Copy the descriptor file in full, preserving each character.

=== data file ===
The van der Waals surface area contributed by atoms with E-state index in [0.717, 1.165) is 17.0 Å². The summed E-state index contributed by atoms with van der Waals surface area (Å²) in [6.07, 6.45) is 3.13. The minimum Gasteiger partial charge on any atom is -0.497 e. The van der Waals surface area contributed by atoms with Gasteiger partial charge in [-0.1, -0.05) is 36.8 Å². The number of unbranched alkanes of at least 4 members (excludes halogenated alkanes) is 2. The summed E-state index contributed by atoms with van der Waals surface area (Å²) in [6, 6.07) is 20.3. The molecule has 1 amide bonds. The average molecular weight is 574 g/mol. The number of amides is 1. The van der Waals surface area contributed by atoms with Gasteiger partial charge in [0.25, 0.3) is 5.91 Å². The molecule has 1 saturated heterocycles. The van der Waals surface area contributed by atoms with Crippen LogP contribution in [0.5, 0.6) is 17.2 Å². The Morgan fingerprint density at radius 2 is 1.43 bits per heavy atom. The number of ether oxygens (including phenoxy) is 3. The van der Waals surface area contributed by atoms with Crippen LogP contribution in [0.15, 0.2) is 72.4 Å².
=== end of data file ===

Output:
The van der Waals surface area contributed by atoms with E-state index in [0.717, 1.165) is 17.0 Å². The summed E-state index contributed by atoms with van der Waals surface area (Å²) in [6.07, 6.45) is 3.13. The minimum Gasteiger partial charge on any atom is -0.497 e. The van der Waals surface area contributed by atoms with Gasteiger partial charge in [-0.1, -0.05) is 36.8 Å². The number of unbranched alkanes of at least 4 members (excludes halogenated alkanes) is 2. The summed E-state index contributed by atoms with van der Waals surface area (Å²) in [6, 6.07) is 20.3. The molecule has 1 amide bonds. The average molecular weight is 574 g/mol. The number of amides is 1. The van der Waals surface area contributed by atoms with Gasteiger partial charge in [0.25, 0.3) is 5.91 Å². The molecule has 1 saturated heterocycles. The van der Waals surface area contributed by atoms with Crippen LogP contribution in [0.5, 0.6) is 17.2 Å². The Morgan fingerprint density at radius 2 is 1.43 bits per heavy atom. The number of ether oxygens (including phenoxy) is 3. The van der Waals surface area contributed by atoms with Crippen LogP contribution in [0.15, 0.2) is 72.4 Å².